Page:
How did Poland play a role in causing the Cold War?

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Poland played a very important role in the Cold War on account of its strategic position at the intersection of Western and Eastern Europe. After driving out the Germans from Poland, the Red Army stayed behind, as it was Stalin's intention to continue occupying the country after World War II...

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Poland played a very important role in the Cold War on account of its strategic position at the intersection of Western and Eastern Europe. After driving out the Germans from Poland, the Red Army stayed behind, as it was Stalin's intention to continue occupying the country after World War II had ended. With boots on the ground, Stalin would then be able to present Russian occupation to the Western powers as a fait accompli, a brute fact that they'd simply have to accept. Stalin wanted to create a buffer state between the Soviet Union and the rest of Europe, one that would protect the country in the event of another land invasion. The Nazi invasion of Russia had come through Poland, and so Stalin believed that it was necessary to control the country in order to strengthen Soviet security.

Although publicly committed to allowing Poland to run its own affairs, Stalin saw to it that the elements of Communist rule were established to make sure that he retained control. A prime example of this was the national election of 1947, when the Communists' opponents were subject to systematic persecution. This produced a highly skewed result, with the Communist-dominated Democratic Bloc winning a huge majority in both parliament and the popular vote. From then on, Poland became a Soviet puppet state, with the full apparatus of Soviet-style repression constructed by the ruling Polish Communists and their masters in Moscow.

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After the Second World War, Poland was placed under the control of the Soviet Union until free elections could be held. A coalition government shared between, the Polish government-in-exile and the Communist Polish Workers Party was established. However, the elections that were held were skewed to ensure the Communist Party dominated the results. The Soviet Union was in favor of a Communist-led government, and they supported the destruction of the opposition. The Soviet Union’s activities in Poland were in clear contravention of the Yalta agreement, but the Western powers could not intervene.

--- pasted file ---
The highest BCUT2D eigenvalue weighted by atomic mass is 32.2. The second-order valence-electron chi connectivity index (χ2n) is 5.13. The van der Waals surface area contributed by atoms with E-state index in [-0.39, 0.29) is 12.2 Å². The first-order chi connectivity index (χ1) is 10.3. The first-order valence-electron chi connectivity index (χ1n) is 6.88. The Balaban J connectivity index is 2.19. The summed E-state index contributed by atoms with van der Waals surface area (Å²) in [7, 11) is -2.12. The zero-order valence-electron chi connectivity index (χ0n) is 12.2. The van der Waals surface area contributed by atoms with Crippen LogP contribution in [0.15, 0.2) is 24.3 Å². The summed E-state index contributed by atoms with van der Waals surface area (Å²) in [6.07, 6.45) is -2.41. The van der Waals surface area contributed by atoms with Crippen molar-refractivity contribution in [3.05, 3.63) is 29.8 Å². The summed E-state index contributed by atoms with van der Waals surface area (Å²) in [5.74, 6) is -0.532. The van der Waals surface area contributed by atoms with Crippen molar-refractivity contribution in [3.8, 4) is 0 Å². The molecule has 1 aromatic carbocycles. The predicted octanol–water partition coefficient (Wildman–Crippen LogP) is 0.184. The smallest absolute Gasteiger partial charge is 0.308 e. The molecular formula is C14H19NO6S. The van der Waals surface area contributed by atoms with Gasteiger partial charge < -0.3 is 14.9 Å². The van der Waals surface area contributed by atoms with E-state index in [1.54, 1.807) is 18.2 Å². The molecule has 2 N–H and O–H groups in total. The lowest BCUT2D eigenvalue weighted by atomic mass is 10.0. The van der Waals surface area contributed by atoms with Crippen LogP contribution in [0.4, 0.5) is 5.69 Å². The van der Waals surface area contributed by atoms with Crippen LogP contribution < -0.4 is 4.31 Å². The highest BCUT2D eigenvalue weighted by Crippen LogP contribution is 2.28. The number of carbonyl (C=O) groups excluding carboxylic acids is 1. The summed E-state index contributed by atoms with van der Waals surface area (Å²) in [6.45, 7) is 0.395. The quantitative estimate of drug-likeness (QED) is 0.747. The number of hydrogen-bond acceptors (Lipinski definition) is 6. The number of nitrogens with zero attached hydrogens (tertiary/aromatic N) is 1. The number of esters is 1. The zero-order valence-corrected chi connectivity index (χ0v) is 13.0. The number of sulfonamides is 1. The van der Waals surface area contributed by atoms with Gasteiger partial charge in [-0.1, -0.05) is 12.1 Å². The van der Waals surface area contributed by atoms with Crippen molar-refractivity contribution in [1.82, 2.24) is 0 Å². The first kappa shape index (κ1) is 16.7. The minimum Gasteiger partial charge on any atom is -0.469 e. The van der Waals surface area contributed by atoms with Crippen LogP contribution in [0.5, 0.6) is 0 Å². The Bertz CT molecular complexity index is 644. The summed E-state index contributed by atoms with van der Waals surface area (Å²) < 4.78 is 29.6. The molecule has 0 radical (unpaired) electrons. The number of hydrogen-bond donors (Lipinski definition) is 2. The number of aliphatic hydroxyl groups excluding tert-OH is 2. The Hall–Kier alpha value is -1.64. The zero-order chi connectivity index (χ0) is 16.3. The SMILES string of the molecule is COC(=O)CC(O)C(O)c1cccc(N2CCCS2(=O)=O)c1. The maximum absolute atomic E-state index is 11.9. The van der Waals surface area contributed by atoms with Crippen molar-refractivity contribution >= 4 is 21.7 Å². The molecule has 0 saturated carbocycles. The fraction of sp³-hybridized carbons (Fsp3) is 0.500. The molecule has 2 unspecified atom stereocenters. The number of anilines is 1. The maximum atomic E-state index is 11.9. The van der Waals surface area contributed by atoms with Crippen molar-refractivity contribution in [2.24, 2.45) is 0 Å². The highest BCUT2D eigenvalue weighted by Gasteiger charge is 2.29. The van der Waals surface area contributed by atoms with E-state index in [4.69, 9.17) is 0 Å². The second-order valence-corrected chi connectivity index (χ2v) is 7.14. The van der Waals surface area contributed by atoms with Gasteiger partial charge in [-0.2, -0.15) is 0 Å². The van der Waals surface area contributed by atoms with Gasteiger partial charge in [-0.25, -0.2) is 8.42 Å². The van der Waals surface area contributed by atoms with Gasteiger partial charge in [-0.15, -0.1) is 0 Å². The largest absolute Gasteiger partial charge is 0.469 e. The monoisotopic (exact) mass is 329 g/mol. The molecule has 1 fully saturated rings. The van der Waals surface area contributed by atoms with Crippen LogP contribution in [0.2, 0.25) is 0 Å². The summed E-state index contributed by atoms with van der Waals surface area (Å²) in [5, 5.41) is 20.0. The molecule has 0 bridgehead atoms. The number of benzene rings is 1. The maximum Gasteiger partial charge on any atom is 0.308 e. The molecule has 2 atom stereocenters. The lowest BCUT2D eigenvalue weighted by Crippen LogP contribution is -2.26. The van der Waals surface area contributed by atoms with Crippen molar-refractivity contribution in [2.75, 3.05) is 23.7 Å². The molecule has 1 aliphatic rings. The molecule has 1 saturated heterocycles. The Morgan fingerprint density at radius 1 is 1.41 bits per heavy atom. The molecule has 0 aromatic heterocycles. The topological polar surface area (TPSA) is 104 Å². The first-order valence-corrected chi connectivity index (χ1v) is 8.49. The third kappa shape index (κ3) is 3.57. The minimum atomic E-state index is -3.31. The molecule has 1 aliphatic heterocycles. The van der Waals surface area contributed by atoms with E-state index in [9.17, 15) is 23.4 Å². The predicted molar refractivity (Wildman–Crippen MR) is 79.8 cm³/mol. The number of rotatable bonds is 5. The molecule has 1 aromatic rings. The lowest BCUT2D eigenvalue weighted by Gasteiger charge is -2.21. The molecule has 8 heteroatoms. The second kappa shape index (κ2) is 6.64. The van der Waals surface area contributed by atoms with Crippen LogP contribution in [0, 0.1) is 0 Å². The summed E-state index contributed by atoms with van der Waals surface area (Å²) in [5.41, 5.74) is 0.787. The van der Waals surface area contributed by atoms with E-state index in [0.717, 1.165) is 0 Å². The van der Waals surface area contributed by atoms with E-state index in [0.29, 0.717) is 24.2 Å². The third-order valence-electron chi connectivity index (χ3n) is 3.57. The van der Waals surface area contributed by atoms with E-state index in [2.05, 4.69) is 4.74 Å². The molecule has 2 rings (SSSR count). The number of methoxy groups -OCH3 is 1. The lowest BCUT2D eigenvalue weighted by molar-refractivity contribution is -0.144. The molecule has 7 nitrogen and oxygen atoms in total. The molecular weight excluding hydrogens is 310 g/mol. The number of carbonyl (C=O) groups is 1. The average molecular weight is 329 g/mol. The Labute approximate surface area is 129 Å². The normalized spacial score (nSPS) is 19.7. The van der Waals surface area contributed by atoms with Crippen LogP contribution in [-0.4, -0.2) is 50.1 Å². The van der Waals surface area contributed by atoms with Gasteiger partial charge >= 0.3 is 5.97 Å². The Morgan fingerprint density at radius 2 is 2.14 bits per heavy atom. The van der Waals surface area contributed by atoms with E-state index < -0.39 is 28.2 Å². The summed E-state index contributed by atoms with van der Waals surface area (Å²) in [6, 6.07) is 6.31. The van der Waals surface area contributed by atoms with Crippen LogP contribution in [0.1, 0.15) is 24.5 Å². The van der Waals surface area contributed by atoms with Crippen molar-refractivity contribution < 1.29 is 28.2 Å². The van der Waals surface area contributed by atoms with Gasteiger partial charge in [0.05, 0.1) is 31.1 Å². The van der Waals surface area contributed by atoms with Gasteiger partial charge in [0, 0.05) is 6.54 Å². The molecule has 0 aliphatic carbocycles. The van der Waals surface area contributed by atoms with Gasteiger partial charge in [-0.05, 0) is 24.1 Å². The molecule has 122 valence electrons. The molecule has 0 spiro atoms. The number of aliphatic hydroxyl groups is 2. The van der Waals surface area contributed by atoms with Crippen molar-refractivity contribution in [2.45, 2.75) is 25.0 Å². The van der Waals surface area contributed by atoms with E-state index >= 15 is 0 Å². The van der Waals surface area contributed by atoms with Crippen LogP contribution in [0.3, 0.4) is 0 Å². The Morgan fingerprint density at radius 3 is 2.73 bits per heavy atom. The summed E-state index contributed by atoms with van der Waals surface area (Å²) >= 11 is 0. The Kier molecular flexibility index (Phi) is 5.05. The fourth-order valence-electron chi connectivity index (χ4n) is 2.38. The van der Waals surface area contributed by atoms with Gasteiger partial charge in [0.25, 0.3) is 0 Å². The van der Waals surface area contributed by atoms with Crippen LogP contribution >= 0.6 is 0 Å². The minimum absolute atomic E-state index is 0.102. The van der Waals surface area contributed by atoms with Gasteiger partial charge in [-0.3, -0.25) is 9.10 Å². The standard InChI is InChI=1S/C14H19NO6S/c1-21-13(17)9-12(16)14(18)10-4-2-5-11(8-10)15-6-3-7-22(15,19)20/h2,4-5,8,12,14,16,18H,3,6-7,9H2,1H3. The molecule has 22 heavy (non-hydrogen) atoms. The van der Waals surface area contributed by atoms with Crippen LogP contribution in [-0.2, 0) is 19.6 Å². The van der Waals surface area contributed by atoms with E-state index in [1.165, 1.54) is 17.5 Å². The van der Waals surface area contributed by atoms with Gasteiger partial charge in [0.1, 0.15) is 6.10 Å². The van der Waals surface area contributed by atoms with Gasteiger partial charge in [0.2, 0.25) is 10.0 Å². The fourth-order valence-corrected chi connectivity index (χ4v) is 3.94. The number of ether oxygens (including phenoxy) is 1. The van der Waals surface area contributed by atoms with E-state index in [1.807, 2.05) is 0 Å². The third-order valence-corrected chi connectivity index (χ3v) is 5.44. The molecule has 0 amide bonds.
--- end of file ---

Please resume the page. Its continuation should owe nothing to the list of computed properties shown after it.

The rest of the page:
The Soviet Union continued to control the Communist government, and Western powers sensed mischief in Soviet activities. On the other hand, the Soviet Union did not hide the fact that they wanted complete control of all territories around them and beyond. To achieve their plan, the Soviet Union wanted to install Communist governments in the different countries.

Thus, Poland served as a successful experiment for the Soviet Union with regards to the spread of Communism, which led to heightened suspicions, and the onset of the Cold War.

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Poland did not actually engage in any actions that helped to bring about the Cold War.  Instead, Poland helped bring about the Cold War simply by existing where it did, to the west of the Soviet Union. 

Early in WWII, Poland had been divided between Germany and the Soviet Union at the time that those two nations still had a nonaggression pact between them.  Poles, not surprisingly, wanted their independence back.  It was ostensibly to protect Polish independence that British and French went to war with Germany.

At the end of WWII, however, the Yalta Conference gave Poland to the Soviet Union.  It had new borders that moved it farther west, giving it more of what had been Germany.  The Soviets were supposed to allow Poland to hold free elections.  They did not and instead imposed a communist government on Poland.  The Soviets felt that they needed to control Poland as a buffer zone to protect them against invasions from the west.

To the US and Britain, the Soviets’ actions in Poland showed that they wanted to expand their power and to dominate everything around them.  This made the Western Allies very suspicious of the communists.  This suspicion helped to bring about the start of the Cold War.

Thus, Poland did play a role in the start of the Cold War, but it was a passive role. 

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